As a public university that had to cover its costs via tuition fees, Michigan State was not a cheap experience for students, Lane says, adding that the same was true of the University of New South Wales, which closed its Singapore campus in 2007.
These closures are hardly unique. As the Albany team notes, both RMIT Melbourne and Dublin Business School (owned by US for-profit giant Kaplan) have shut campuses in Malaysia. Others reported to have pulled out of overseas initiatives include Australia's private Bond University (South Africa), University of Southern Queensland (Dubai) and Central Queensland University (Fiji).
The Albany centre also says that the privately owned Griffith College Dublin has turned its Pakistan campus into a recruiting centre, and that Carnegie Mellon University has closed its branch in Greece (although a spokeswoman for Carnegie Mellon says that it wasn't a campus, but only a degree programme that fell victim to the Greek financial crisis).
Meanwhile, the University of La Verne, a US institution, closed its Greek outpost, and Schiller International University, also based in the US, abruptly closed its London campus in August, citing tightened visa restrictions.
Officials of many of the universities that have closed international branch campuses are not keen to discuss it.
"I have taken your request up with our vice-chancellor and unfortunately we are not able to provide you with any comment or interview for your article due to business and commercial reasons surrounding contractual lease arrangements," says Aidan Burke, the director of corporate communications and public relations for Southern Queensland.
Lawton says that his research has found that there are many reasons international branch campuses may fail. He adds that US universities in particular have trouble getting staff to work abroad because it can cut into time needed to produce the research required to gain tenure and promotion. It is also more expensive to support university staff overseas.
Du Jardin, however, says the problem may be far more fundamental: people who want a Western education want to get it in the West.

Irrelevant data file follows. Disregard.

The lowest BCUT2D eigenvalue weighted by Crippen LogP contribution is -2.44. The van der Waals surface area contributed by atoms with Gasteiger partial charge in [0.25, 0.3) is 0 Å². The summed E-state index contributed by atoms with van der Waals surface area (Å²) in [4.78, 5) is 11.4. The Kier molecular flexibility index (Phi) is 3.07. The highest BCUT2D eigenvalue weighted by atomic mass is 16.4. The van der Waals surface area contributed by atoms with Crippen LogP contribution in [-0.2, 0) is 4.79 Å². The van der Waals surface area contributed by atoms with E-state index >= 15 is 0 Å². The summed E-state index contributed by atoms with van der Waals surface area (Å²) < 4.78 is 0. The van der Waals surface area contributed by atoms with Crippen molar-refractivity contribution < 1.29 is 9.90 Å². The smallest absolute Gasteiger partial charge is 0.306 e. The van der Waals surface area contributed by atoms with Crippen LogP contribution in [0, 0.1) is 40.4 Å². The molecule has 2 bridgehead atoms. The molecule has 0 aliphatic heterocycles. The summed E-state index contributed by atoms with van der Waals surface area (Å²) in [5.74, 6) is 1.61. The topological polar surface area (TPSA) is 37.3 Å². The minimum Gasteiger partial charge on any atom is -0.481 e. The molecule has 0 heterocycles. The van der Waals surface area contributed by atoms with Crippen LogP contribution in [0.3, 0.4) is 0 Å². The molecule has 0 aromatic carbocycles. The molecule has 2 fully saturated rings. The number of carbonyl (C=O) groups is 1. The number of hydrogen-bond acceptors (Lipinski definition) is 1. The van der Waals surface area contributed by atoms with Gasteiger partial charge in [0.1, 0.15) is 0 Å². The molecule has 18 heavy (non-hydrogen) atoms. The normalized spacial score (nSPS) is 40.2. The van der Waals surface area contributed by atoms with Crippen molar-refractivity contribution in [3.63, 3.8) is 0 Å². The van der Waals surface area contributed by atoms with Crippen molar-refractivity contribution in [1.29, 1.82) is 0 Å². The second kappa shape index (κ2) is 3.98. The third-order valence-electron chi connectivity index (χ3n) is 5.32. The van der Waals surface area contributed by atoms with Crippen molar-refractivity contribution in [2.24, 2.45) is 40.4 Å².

"People who come to the campus of an American university abroad essentially want an American education, which was the case in Senegal," says Du Jardin, who has moved back to Boston.
"If you put yourself in the shoes of an African parent and you want your child to have an American education, then the real thing is coming over here. When foreign students come to study in the US and want an American education, it isn't just because of the curriculum. It's because of the whole package - the culture, and getting comfortable with the language."
While Suffolk's Dakar campus attracted a disproportionate number of women, whose parents may have been more hesitant to send them overseas, most African families that can afford it prefer to send their students to the US or the UK, he adds.
Transnational education hasn't stopped, however: it is just taking a safer route. Major universities have or will open campuses in places where host countries promise to cover their costs (as is the case with New York University in Abu Dhabi and Texas A&M University in Qatar), including facilities, salaries and other outlays.
Yale University announced in April that it will create a campus in collaboration with the National University of Singapore, which will pay the salaries of Yale faculty and even compensate their home departments for their absence. The Massachusetts Institute of Technology agreed last month to help develop a graduate research university near Moscow. It will not carry the MIT name and will be underwritten by a Russian foundation.
Some international campuses are now being opened by Asian nations in other Asian countries and even in the West: Malaysia's Limkokwing University of Creative Technology in Central London and Iran's Islamic Azad University in Oxford, for example.
"The new trends that we're picking up are South-to-South expansion and South-to-North," Lawton explains.
But most transnational programmes are partnerships in which Western universities provide specific programmes and even degrees under the umbrella of host institutions. The University of Nevada, Las Vegas offers degrees in hotel administration in partnership with the Singapore Institute of Technology, for example.
Through such joint programmes, Lawton says, "transnational education is exploding".